What do Google and aerospace have in common? A lot, it turns out, now that the tech giant has officially announced that it’s buying Titan Aerospace in an effort to cover the globe with Internet connectivity, compliments of balloons and drones from the sky.
The Wall Street Journal initially reported the acquisition on Monday, April 14, but it took two days to get a confirmation. Now, the aerospace team has said it will start working with “Project Loon,” a pet Google project, in order to create high-altitude balloons that will provide low-cost Wi-Fi to rural regions.
If you haven’t heard of Titan before, the company designed drones that are solar-powered and fly above sea level. A startup based in New Mexico, Titan says the drones can “fly continuously for years” because of solar-charged batteries located in the wings.
However, the technology hasn’t been proven yet. (What about severe storms?) This isn’t the first time Titan has had tech giants sniffing around: Facebook attempted to acquire the company to get 11,000 Solara 60 drones.
The details of how or why the Facebook acquisition fell through are vague, but what’s known is that Facebook went with a UK aircraft company, Ascenta, instead. Ascenta and Titan use similar technology, so it appears that Facebook is also attempting to build a private global Wi-Fi network.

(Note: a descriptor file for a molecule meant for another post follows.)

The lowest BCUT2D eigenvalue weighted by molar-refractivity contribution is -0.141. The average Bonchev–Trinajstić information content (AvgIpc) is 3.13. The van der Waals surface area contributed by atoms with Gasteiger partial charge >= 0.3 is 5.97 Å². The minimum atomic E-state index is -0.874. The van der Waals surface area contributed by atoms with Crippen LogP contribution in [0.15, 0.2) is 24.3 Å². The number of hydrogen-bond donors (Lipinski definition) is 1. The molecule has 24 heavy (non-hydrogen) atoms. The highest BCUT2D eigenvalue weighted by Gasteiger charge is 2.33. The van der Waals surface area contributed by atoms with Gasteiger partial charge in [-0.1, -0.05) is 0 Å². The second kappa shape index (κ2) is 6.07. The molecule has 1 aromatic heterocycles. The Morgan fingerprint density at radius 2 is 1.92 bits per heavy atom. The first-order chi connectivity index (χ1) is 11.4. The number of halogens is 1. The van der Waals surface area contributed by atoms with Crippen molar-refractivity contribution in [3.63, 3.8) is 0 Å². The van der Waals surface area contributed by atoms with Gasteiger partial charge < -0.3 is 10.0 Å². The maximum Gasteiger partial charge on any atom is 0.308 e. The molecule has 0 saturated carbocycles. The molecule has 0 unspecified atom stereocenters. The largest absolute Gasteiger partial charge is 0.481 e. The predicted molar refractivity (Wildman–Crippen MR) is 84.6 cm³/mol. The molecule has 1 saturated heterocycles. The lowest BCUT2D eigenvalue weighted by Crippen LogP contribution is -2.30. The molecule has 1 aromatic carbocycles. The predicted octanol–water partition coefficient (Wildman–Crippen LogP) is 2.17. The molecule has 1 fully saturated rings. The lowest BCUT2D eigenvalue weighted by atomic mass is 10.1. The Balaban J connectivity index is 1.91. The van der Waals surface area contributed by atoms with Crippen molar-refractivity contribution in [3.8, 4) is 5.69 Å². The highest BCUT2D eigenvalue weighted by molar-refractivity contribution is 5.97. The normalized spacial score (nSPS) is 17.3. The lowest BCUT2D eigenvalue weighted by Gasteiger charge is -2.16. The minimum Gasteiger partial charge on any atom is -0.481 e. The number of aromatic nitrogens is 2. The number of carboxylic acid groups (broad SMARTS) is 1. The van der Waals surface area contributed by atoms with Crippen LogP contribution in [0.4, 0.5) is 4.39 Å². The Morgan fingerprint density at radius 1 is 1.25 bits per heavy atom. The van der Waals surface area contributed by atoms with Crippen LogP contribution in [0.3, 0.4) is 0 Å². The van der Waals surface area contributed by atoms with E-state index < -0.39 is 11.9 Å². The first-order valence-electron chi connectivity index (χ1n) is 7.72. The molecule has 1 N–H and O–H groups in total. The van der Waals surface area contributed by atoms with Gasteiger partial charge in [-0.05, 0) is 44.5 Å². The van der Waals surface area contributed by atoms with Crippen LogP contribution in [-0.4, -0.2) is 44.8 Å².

Mark Zuckerberg wrote about his thoughts on drones in a white paper. In his opinion, they’ll be better than balloons for providing Internet to rural areas.
It looks like Google has arrived at a similar perspective, because Titan is on board to garner data that will help Google Maps as well as a number of systems in far-off places. Google is also on track to acquire a number of robotics companies to help gather airborne data, such as Boston Dynamics, the makers of DARPA’s killer robots.
The same way you wouldn’t want to miss out on re-certification for your career, Google isn’t taking any chances in building a veritable robot army. It’s rumored that the search giant might be angling to create a GATAMAM system, or Google all-terrain automated mapper, analyzer, and manipulator, which can instantly get data to support many services and simultaneously connect them around the world.
Google says, “Titan Aerospace and Google share a profound optimism about the potential for technology to improve the world. It’s why we’re so excited to welcome Titan Aerospace to the Google family.”
To the rest of us, though, this may sound more like another step toward world domination by Google.